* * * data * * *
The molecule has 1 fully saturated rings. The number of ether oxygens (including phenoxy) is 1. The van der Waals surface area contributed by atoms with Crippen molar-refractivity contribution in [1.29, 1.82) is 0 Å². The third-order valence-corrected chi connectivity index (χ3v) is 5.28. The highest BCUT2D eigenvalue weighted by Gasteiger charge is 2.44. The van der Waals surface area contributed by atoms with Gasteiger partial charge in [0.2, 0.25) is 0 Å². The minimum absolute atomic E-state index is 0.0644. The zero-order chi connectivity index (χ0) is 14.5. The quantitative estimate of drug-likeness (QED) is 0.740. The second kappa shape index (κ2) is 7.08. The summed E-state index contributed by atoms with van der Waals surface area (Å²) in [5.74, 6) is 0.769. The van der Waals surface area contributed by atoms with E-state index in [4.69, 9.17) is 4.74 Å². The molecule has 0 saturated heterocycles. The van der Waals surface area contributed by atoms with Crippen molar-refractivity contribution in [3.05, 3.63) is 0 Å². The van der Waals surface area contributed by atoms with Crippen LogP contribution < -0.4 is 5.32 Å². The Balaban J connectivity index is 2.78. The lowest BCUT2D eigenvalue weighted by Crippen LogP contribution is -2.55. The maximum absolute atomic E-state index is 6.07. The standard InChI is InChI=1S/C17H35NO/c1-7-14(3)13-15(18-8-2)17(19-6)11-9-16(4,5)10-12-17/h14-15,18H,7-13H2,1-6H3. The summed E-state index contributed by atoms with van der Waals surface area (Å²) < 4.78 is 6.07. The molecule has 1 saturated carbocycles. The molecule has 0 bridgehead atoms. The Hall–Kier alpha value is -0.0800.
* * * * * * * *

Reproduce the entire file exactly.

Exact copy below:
The molecule has 1 fully saturated rings. The number of ether oxygens (including phenoxy) is 1. The van der Waals surface area contributed by atoms with Crippen molar-refractivity contribution in [1.29, 1.82) is 0 Å². The third-order valence-corrected chi connectivity index (χ3v) is 5.28. The highest BCUT2D eigenvalue weighted by Gasteiger charge is 2.44. The van der Waals surface area contributed by atoms with Gasteiger partial charge in [0.2, 0.25) is 0 Å². The minimum absolute atomic E-state index is 0.0644. The zero-order chi connectivity index (χ0) is 14.5. The quantitative estimate of drug-likeness (QED) is 0.740. The second kappa shape index (κ2) is 7.08. The summed E-state index contributed by atoms with van der Waals surface area (Å²) in [5.74, 6) is 0.769. The van der Waals surface area contributed by atoms with E-state index in [4.69, 9.17) is 4.74 Å². The molecule has 0 saturated heterocycles. The van der Waals surface area contributed by atoms with Crippen molar-refractivity contribution in [3.05, 3.63) is 0 Å². The van der Waals surface area contributed by atoms with Crippen LogP contribution < -0.4 is 5.32 Å². The Balaban J connectivity index is 2.78. The lowest BCUT2D eigenvalue weighted by Crippen LogP contribution is -2.55. The maximum absolute atomic E-state index is 6.07. The standard InChI is InChI=1S/C17H35NO/c1-7-14(3)13-15(18-8-2)17(19-6)11-9-16(4,5)10-12-17/h14-15,18H,7-13H2,1-6H3. The summed E-state index contributed by atoms with van der Waals surface area (Å²) < 4.78 is 6.07. The molecule has 1 saturated carbocycles. The molecule has 0 bridgehead atoms. The Hall–Kier alpha value is -0.0800.